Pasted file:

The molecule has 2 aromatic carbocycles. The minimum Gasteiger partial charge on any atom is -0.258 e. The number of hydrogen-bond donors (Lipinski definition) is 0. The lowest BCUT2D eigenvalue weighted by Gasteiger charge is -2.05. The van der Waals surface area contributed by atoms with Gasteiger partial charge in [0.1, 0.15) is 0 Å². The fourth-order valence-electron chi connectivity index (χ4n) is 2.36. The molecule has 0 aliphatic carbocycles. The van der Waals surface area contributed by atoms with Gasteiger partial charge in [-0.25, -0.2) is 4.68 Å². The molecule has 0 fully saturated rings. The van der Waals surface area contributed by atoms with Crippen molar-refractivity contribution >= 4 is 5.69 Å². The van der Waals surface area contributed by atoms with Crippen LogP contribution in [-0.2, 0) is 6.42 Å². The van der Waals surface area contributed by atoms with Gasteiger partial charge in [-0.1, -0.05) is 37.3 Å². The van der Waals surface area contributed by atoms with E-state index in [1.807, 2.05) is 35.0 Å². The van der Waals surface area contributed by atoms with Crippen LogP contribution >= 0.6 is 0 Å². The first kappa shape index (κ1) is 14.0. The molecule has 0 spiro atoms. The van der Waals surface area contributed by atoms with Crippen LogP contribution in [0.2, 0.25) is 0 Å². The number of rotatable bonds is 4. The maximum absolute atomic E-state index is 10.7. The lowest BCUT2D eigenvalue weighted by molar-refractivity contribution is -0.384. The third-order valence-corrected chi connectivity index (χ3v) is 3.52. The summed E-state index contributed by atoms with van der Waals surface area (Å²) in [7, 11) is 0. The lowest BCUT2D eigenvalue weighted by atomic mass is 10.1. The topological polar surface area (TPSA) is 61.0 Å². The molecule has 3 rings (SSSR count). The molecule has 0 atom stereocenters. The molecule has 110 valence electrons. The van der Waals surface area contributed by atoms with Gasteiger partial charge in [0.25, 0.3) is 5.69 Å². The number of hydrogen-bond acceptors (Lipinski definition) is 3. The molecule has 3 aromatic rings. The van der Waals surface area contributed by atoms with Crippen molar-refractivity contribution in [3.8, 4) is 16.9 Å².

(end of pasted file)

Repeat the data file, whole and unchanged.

The molecule has 2 aromatic carbocycles. The minimum Gasteiger partial charge on any atom is -0.258 e. The number of hydrogen-bond donors (Lipinski definition) is 0. The lowest BCUT2D eigenvalue weighted by Gasteiger charge is -2.05. The van der Waals surface area contributed by atoms with Gasteiger partial charge in [0.1, 0.15) is 0 Å². The fourth-order valence-electron chi connectivity index (χ4n) is 2.36. The molecule has 0 aliphatic carbocycles. The van der Waals surface area contributed by atoms with Gasteiger partial charge in [-0.25, -0.2) is 4.68 Å². The molecule has 0 fully saturated rings. The van der Waals surface area contributed by atoms with Crippen molar-refractivity contribution >= 4 is 5.69 Å². The van der Waals surface area contributed by atoms with Crippen LogP contribution in [-0.2, 0) is 6.42 Å². The van der Waals surface area contributed by atoms with Gasteiger partial charge in [-0.1, -0.05) is 37.3 Å². The van der Waals surface area contributed by atoms with E-state index in [1.807, 2.05) is 35.0 Å². The van der Waals surface area contributed by atoms with Crippen LogP contribution >= 0.6 is 0 Å². The first kappa shape index (κ1) is 14.0. The molecule has 0 spiro atoms. The van der Waals surface area contributed by atoms with Crippen LogP contribution in [0.2, 0.25) is 0 Å². The number of rotatable bonds is 4. The maximum absolute atomic E-state index is 10.7. The lowest BCUT2D eigenvalue weighted by molar-refractivity contribution is -0.384. The third-order valence-corrected chi connectivity index (χ3v) is 3.52. The summed E-state index contributed by atoms with van der Waals surface area (Å²) in [7, 11) is 0. The lowest BCUT2D eigenvalue weighted by atomic mass is 10.1. The topological polar surface area (TPSA) is 61.0 Å². The molecule has 3 rings (SSSR count). The molecule has 0 atom stereocenters. The molecule has 110 valence electrons. The van der Waals surface area contributed by atoms with Gasteiger partial charge in [0.25, 0.3) is 5.69 Å². The number of hydrogen-bond acceptors (Lipinski definition) is 3. The molecule has 3 aromatic rings. The van der Waals surface area contributed by atoms with Crippen molar-refractivity contribution in [3.8, 4) is 16.9 Å².